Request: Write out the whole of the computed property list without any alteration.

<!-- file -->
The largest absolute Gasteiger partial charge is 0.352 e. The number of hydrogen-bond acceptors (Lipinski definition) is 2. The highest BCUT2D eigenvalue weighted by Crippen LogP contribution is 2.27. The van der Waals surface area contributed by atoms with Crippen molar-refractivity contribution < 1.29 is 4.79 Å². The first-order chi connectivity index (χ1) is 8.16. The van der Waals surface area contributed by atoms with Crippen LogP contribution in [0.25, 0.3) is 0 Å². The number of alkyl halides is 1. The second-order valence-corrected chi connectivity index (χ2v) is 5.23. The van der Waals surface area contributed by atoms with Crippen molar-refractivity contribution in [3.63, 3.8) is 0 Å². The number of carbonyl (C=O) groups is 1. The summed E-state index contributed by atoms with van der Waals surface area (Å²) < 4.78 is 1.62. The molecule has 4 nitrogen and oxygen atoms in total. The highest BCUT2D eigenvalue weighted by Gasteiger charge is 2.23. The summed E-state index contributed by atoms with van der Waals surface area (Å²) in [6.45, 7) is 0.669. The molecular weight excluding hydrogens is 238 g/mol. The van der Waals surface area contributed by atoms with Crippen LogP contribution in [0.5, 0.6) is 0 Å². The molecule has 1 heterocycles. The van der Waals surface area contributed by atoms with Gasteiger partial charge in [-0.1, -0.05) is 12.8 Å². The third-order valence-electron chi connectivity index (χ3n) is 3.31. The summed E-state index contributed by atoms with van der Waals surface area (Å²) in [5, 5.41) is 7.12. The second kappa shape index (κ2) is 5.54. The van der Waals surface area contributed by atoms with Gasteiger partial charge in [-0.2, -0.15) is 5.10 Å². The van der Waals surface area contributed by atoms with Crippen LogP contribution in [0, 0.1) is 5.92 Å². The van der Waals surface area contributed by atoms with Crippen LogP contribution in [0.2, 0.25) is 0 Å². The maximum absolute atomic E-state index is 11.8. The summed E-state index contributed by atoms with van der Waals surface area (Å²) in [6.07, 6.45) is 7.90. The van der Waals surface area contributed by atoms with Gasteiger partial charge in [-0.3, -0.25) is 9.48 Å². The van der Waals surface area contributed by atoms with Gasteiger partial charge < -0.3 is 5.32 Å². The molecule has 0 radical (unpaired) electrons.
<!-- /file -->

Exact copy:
The largest absolute Gasteiger partial charge is 0.352 e. The number of hydrogen-bond acceptors (Lipinski definition) is 2. The highest BCUT2D eigenvalue weighted by Crippen LogP contribution is 2.27. The van der Waals surface area contributed by atoms with Crippen molar-refractivity contribution < 1.29 is 4.79 Å². The first-order chi connectivity index (χ1) is 8.16. The van der Waals surface area contributed by atoms with Crippen LogP contribution in [0.25, 0.3) is 0 Å². The number of alkyl halides is 1. The second-order valence-corrected chi connectivity index (χ2v) is 5.23. The van der Waals surface area contributed by atoms with Crippen molar-refractivity contribution in [3.63, 3.8) is 0 Å². The number of carbonyl (C=O) groups is 1. The summed E-state index contributed by atoms with van der Waals surface area (Å²) < 4.78 is 1.62. The molecule has 4 nitrogen and oxygen atoms in total. The highest BCUT2D eigenvalue weighted by Gasteiger charge is 2.23. The summed E-state index contributed by atoms with van der Waals surface area (Å²) in [6.45, 7) is 0.669. The molecular weight excluding hydrogens is 238 g/mol. The van der Waals surface area contributed by atoms with Crippen LogP contribution in [0.5, 0.6) is 0 Å². The molecule has 1 heterocycles. The van der Waals surface area contributed by atoms with Gasteiger partial charge in [-0.1, -0.05) is 12.8 Å². The third-order valence-electron chi connectivity index (χ3n) is 3.31. The summed E-state index contributed by atoms with van der Waals surface area (Å²) in [5, 5.41) is 7.12. The second kappa shape index (κ2) is 5.54. The van der Waals surface area contributed by atoms with Gasteiger partial charge in [-0.2, -0.15) is 5.10 Å². The van der Waals surface area contributed by atoms with Crippen LogP contribution in [0, 0.1) is 5.92 Å². The van der Waals surface area contributed by atoms with Crippen LogP contribution in [0.2, 0.25) is 0 Å². The maximum absolute atomic E-state index is 11.8. The summed E-state index contributed by atoms with van der Waals surface area (Å²) in [6.07, 6.45) is 7.90. The van der Waals surface area contributed by atoms with Gasteiger partial charge in [-0.3, -0.25) is 9.48 Å². The van der Waals surface area contributed by atoms with Gasteiger partial charge < -0.3 is 5.32 Å². The molecule has 0 radical (unpaired) electrons.